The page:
The fifth day of my time in Taiwan started with a visit to one of the most extraordinary tea estates I have been to. Nestled high in the mountains amongst breathtaking scenery and run by Master Chen and his son, this estate was very much worth the twisty precipitous journey.
I was immensely fortunate that our visit coincided with a plucking day. A small swarm of pickers just happened to be close enough to the paths to experience close up what an art tea picking is. The speed and accuracy with which they moved amongst the bushes was incredible. A first for me was spotting a male tea picker. Seeing up close the use of razors taped to the pickers fingers was also fascinating.
Once finished they returned to the factory to have their tea weighed, before it was taken from them to start processing. After much banter their yield had been recorded and were heading back to their homes. Very soon a blanket of green covered the outdoor withering area as the factory team took over.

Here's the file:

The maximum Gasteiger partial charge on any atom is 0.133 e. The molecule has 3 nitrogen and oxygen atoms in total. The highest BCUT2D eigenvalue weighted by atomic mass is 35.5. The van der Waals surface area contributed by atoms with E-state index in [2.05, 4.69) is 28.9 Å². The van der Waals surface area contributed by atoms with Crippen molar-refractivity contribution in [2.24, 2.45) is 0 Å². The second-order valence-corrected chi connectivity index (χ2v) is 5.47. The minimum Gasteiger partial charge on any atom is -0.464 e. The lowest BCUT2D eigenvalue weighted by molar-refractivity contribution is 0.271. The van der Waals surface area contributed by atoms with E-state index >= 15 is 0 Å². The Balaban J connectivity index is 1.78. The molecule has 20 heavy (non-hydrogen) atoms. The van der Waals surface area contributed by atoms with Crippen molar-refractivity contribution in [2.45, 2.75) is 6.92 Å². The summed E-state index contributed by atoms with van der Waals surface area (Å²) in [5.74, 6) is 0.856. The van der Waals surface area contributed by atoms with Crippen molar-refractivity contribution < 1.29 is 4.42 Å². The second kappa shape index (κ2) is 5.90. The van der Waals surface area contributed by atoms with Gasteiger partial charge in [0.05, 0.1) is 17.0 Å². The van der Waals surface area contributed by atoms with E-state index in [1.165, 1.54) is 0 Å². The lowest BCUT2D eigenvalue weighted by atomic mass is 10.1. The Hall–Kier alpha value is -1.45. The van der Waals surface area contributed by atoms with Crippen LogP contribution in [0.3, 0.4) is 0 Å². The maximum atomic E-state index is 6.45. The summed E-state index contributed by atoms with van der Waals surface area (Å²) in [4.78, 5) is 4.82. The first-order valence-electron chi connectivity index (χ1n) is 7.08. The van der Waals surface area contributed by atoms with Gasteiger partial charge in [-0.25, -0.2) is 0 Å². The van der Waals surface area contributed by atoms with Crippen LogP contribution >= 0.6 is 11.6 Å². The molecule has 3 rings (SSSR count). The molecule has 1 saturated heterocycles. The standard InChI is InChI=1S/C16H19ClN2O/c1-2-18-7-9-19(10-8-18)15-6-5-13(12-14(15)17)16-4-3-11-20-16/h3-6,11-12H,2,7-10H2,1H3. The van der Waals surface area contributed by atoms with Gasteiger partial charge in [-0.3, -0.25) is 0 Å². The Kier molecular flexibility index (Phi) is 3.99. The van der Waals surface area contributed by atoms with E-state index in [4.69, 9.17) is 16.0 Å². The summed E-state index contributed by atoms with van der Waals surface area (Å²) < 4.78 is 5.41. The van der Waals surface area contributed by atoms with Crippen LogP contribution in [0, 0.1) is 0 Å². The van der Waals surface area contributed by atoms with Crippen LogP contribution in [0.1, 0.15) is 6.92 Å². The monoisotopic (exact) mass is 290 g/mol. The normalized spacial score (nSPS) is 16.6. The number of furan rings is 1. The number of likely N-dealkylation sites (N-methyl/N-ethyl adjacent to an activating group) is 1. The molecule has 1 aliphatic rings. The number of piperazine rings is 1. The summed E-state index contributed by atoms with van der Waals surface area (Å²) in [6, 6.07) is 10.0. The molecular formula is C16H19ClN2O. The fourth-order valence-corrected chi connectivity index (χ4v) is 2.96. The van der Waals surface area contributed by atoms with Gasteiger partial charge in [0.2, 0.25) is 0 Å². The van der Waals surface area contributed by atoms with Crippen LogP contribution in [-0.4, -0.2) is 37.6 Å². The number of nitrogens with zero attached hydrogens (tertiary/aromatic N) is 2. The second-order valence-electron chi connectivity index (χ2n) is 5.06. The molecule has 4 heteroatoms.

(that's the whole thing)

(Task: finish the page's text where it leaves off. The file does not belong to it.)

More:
After tasting the estates beautiful teas it was time to (unwillingly) leave and head back down the mountain. Next stop was another Tea Research and Extension Station, this was primarily involved in the testing of teas for pesticide levels. This is a vital part of Taiwan's tea programme and is very impressive.
Very soon it was time to depart, this time to the home of one of the new generation of tea professionals. Tommy Tang (along with his sister) has been in the tea business for three years and is already taking Taiwanese tea to a new audience. His house has four different tea houses (or sets) in it to bring his clients to and introduce them to his teas. Baking Amber oolongs is his passion. After taking the tour of his baking room (where he will spend 3 days at a time sometimes) and tasting his exceptional teas it was sadly time to depart and bring another packed day to a close.